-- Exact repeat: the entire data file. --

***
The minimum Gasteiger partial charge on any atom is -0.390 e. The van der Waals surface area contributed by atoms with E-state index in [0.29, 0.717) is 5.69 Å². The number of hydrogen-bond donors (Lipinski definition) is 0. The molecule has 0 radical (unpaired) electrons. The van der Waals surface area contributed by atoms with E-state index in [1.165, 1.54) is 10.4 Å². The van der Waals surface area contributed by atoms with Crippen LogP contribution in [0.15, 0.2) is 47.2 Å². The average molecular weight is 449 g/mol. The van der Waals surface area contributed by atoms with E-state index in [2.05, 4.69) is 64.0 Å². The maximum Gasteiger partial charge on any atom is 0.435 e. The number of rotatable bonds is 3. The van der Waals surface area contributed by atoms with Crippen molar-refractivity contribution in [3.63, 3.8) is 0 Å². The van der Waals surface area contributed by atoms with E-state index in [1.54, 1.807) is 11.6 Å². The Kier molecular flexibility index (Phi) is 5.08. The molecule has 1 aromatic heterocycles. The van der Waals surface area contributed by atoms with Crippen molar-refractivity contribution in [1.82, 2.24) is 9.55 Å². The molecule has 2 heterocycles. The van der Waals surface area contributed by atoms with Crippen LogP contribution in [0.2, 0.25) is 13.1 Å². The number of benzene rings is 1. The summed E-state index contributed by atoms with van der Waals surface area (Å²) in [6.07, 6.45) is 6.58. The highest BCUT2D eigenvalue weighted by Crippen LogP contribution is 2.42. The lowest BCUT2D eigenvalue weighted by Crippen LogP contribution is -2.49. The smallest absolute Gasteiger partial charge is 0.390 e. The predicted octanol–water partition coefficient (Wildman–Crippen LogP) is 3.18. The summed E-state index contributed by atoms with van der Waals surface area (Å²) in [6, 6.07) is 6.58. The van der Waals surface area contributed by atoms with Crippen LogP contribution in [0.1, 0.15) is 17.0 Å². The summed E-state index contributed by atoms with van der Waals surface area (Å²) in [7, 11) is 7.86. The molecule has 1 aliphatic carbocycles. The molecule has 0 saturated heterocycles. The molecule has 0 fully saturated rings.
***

The minimum Gasteiger partial charge on any atom is -0.390 e. The van der Waals surface area contributed by atoms with E-state index in [0.29, 0.717) is 5.69 Å². The number of hydrogen-bond donors (Lipinski definition) is 0. The molecule has 0 radical (unpaired) electrons. The van der Waals surface area contributed by atoms with E-state index in [1.165, 1.54) is 10.4 Å². The van der Waals surface area contributed by atoms with Crippen LogP contribution in [0.15, 0.2) is 47.2 Å². The average molecular weight is 449 g/mol. The van der Waals surface area contributed by atoms with E-state index in [2.05, 4.69) is 64.0 Å². The maximum Gasteiger partial charge on any atom is 0.435 e. The number of rotatable bonds is 3. The van der Waals surface area contributed by atoms with Crippen molar-refractivity contribution in [3.63, 3.8) is 0 Å². The van der Waals surface area contributed by atoms with E-state index in [1.54, 1.807) is 11.6 Å². The Kier molecular flexibility index (Phi) is 5.08. The molecule has 1 aromatic heterocycles. The van der Waals surface area contributed by atoms with Crippen molar-refractivity contribution in [1.82, 2.24) is 9.55 Å². The molecule has 2 heterocycles. The van der Waals surface area contributed by atoms with Crippen LogP contribution in [0.2, 0.25) is 13.1 Å². The number of benzene rings is 1. The summed E-state index contributed by atoms with van der Waals surface area (Å²) in [6.07, 6.45) is 6.58. The highest BCUT2D eigenvalue weighted by Crippen LogP contribution is 2.42. The lowest BCUT2D eigenvalue weighted by Crippen LogP contribution is -2.49. The smallest absolute Gasteiger partial charge is 0.390 e. The predicted octanol–water partition coefficient (Wildman–Crippen LogP) is 3.18. The summed E-state index contributed by atoms with van der Waals surface area (Å²) in [6, 6.07) is 6.58. The van der Waals surface area contributed by atoms with Crippen LogP contribution in [0.1, 0.15) is 17.0 Å². The summed E-state index contributed by atoms with van der Waals surface area (Å²) in [7, 11) is 7.86. The molecule has 1 aliphatic carbocycles. The molecule has 0 saturated heterocycles. The molecule has 0 fully saturated rings.